Twitter label test makes it easier to sort useful bots from spammers

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Twitter label test makes it easier to sort useful bots from spammers

Amid Twitter’s vast number of ongoing tests may be a new one that labels bot accounts, making it clear to other users that the tweets are automated, not manually published by a private. Not all bots are bad, of course; they will be wont to, for instance, automatically share data from NASA missions or provide users with real-time info on their local weather situation.

A Twitter bot is, put, an automatic post from a bit of software written by someone who wants to share some information. In many cases, these bot accounts aren’t problematic; others, however, could also be unwilling to share misinformation and incendiary content automatically.

Knowing that you’re watching a tweet from a bot will assist you in understanding the character of the communication and how to interact with it — and that’s where Twitter’s new account labels are available. The social media company has shared screenshots of what this new identifier seems like, including its small robot-shaped icon that creates the message unmistakable.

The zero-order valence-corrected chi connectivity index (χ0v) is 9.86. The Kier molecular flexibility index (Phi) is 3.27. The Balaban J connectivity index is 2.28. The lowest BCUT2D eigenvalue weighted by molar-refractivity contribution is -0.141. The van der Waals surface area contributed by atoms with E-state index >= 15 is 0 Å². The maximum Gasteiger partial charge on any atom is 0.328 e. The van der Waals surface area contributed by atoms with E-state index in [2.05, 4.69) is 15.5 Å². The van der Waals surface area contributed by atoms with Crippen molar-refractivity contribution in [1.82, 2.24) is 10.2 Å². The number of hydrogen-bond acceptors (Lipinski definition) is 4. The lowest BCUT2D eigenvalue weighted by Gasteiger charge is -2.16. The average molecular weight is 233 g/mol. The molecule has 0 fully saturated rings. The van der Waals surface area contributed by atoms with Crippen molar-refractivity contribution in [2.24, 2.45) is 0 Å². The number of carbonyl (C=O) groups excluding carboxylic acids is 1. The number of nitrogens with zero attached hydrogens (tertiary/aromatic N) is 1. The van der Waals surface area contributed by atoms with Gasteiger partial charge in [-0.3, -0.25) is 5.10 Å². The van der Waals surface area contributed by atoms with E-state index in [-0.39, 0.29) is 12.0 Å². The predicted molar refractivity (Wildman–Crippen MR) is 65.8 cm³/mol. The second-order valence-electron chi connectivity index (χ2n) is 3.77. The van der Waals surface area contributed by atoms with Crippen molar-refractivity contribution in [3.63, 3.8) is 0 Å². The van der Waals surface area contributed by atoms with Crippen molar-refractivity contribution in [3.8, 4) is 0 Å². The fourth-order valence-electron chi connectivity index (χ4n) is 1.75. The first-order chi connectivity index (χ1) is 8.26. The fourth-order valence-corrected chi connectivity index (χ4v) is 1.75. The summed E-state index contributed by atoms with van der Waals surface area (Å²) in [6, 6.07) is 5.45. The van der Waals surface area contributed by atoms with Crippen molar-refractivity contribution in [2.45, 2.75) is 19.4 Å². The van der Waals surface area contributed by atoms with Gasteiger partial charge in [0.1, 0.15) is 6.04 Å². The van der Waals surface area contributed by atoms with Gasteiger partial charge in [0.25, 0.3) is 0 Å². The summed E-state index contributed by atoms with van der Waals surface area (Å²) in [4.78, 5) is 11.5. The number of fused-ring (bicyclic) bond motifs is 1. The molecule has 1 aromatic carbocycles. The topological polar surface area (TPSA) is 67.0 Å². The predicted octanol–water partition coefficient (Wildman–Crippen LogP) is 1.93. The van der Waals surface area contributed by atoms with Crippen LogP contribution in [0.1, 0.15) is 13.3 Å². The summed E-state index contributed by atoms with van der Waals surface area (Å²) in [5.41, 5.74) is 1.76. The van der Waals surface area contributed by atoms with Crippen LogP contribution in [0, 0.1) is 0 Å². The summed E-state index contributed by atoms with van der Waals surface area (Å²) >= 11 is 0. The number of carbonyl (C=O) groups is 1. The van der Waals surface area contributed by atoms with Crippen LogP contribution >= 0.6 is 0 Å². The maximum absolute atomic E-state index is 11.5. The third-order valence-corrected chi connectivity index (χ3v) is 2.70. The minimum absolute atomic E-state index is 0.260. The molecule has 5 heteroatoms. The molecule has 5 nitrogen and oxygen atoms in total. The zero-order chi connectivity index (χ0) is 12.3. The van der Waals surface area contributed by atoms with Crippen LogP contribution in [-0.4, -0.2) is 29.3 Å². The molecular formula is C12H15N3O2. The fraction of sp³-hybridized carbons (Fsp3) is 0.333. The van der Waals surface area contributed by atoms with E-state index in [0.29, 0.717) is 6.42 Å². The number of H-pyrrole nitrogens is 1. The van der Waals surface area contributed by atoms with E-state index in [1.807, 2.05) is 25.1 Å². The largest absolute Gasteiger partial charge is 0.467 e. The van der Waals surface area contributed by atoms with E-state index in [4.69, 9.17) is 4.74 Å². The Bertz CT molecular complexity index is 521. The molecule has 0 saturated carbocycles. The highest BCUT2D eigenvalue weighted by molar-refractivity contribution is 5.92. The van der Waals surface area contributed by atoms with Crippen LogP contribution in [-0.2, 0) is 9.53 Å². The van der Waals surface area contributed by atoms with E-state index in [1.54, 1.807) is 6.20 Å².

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Twitter notes in its FAQ about the test that these labels will increase transparency while making it clear which are good bots and which are spambots. Only a limited number of users are participating in the label test at this point. However, it’s on an invite-only basis.

Someone with an automatic account could also be invited to spot it as their own with the label. Once that happens, users who visit their bot’s account will see a label indicating that the posts are automated and which human is behind the account.

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